If the battle over abortion rights is one of the key issues of the 2024 election — and it is — then the fight to contain crisis pregnancy centers is its second front.

Abortion rights advocates say the facilities, which they describe as “anti-abortion centers,” use mountains of misinformation to terrify and intimidate the most desperate of women into not going through with the procedure.

“These are con artists posing as health care professionals,” U.S. Rep. Katherine Clark, D-5th District, said. “They are knowingly ... misleading patients for the sake of their ideology.”

There are more than 30 such centers in Massachusetts. In some parts of the state, they outnumber health centers or hospitals that provide abortion care, according to a tally by Planned Parenthood Action Fund.

Of those, only four are licensed by the state Department of Public Health, the same data show.

Two years after the U.S. Supreme Court toppled Roe v. Wade, and with control of the White House and Capitol Hill on the line, Democrats are using every arrow in their collective quiver to drive home the message that reproductive rights are under siege.

The issue is particularly critical among younger voters who played a key role in President Biden’s election in 2020 and who helped Democrats roll back an expected Republican wave in 2022.

Reproductive rights ranked second only to the economy in a Harvard University poll of young voters released earlier this spring.

On Monday, Bay State advocates brought the fight to those anti-abortion centers, unveiling a new, publicly funded advertising campaign aimed at educating residents on the public health threat that they pose to the most vulnerable of populations.

The new effort “counter-punches to the vast amount of misinformation and disinformation that the centers peddle every day, deceiving people who may be frightened or confused as they find themselves at a crossroads,” state Public Health Commissioner Robbie Goldstein said at a news conference outside a women’s health clinic in Brookline.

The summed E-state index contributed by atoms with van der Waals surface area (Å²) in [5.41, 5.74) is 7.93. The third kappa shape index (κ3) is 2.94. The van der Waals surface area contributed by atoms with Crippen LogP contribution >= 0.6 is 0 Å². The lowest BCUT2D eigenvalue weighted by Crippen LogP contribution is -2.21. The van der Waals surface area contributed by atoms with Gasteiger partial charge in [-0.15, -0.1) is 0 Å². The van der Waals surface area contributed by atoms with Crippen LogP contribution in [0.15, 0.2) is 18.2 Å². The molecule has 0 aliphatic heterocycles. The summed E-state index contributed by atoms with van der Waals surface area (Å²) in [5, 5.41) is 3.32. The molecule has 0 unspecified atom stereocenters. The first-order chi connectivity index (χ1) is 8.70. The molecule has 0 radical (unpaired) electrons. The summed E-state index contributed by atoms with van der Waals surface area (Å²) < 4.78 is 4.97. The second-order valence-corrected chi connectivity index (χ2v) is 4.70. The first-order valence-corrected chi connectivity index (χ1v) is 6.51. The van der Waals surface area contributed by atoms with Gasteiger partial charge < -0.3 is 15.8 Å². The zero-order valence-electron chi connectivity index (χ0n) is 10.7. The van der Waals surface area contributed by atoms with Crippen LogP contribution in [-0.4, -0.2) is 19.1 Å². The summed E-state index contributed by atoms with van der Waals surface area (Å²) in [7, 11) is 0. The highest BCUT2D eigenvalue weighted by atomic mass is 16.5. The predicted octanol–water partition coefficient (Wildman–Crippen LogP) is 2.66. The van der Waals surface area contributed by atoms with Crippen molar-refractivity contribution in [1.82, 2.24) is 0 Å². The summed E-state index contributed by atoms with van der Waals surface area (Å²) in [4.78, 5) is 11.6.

“These individuals have an important decision to make,” he said. “It’s a choice. They are, or they may be, pregnant. They are seeking care, support, information, options, and, most importantly, the truth.”

The crisis facilities, these same advocates argue, cloak themselves in clinical language, employ white-coated staff who are not licensed professionals, and even use manipulated ultrasounds to scare women into not getting abortions.

Often, they are right across the street from legitimate women’s health care centers, all to further obfuscate their true mission: Aiding in the Republican-backed effort to end access to abortion nationwide.

“This is happening every day across the country, including right here in Massachusetts,” Clark, the No. 2 Democrat in the House said during Monday’s news conference. “Bay Staters deserve to know how to spot these fake clinics and to advocate for themselves.”

“Nearly two years ago this June we saw the Supreme Court roll back a fundamental individual freedom and [overturn] Roe v. Wade,” U.S. Rep. Jake Auchincloss, D-4th District, said. “The right for a woman to access safe and effective abortion care is vital to public health and women’s empowerment.”

Since the high court’s ruling, 21 states have moved to ban or restrict access to the procedure, according to a New York Times tracker.

Abortion remains safe and legal in Massachusetts, though advocates warned Monday that might not always be the case if opponents successfully push through a nationwide ban.

“Anti-abortion centers are the foot soldiers of the anti-abortion movement,” Rebecca Hart Holder of the advocacy group Reproductive Equity Now, said. “These facilities are how anti-abortion extremists operate in protected states like ours.”

For now, reproductive rights advocates have public opinion on their side.

More than two-thirds of respondents (67%) to a CommonWealth Beacon/WGBH poll released in April said they believed the high court made the wrong decision when it toppled Roe v. Wade, returning the issue to the states.

The poll also underlined the personal nature of the debate, with more than half of respondents (51%) saying they had known someone who had an abortion.

Advocates, across events in recent weeks, have sought to underline those very personal stakes.

And with the nation’s high court set to decide other abortion-related cases before its current term ends, those personal stakes will only deepen.

“Everyone should care about this issue … you never know what your reproductive journey will be,” state Attorney General Andrea J. Campbell said during a public hearing in Boston last month.

But those journeys require accurate maps. The campaign unveiled Monday could end up being a vital first step for many.


Original story HERE.